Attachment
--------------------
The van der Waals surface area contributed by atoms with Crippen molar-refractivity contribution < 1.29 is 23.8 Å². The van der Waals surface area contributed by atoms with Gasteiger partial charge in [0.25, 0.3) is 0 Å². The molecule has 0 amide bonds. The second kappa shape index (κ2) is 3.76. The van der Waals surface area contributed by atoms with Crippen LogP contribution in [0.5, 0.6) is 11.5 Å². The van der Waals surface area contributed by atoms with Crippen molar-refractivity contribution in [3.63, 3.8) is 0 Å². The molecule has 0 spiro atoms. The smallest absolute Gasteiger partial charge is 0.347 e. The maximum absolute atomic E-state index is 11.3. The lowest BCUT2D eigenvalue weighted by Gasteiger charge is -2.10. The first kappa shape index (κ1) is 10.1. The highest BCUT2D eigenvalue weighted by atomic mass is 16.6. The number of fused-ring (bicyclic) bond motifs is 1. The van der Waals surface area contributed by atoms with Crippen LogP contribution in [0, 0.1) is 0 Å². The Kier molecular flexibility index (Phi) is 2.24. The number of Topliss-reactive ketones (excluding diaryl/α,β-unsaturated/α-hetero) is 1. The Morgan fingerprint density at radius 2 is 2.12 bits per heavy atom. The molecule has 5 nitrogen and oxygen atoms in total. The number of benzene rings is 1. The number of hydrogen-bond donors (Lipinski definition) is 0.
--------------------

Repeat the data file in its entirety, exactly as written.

The van der Waals surface area contributed by atoms with Crippen molar-refractivity contribution < 1.29 is 23.8 Å². The van der Waals surface area contributed by atoms with Gasteiger partial charge in [0.25, 0.3) is 0 Å². The molecule has 0 amide bonds. The second kappa shape index (κ2) is 3.76. The van der Waals surface area contributed by atoms with Crippen LogP contribution in [0.5, 0.6) is 11.5 Å². The van der Waals surface area contributed by atoms with Crippen molar-refractivity contribution in [3.63, 3.8) is 0 Å². The molecule has 0 spiro atoms. The smallest absolute Gasteiger partial charge is 0.347 e. The maximum absolute atomic E-state index is 11.3. The lowest BCUT2D eigenvalue weighted by Gasteiger charge is -2.10. The first kappa shape index (κ1) is 10.1. The highest BCUT2D eigenvalue weighted by atomic mass is 16.6. The number of fused-ring (bicyclic) bond motifs is 1. The van der Waals surface area contributed by atoms with Crippen LogP contribution in [0, 0.1) is 0 Å². The Kier molecular flexibility index (Phi) is 2.24. The number of Topliss-reactive ketones (excluding diaryl/α,β-unsaturated/α-hetero) is 1. The Morgan fingerprint density at radius 2 is 2.12 bits per heavy atom. The molecule has 5 nitrogen and oxygen atoms in total. The number of benzene rings is 1. The number of hydrogen-bond donors (Lipinski definition) is 0.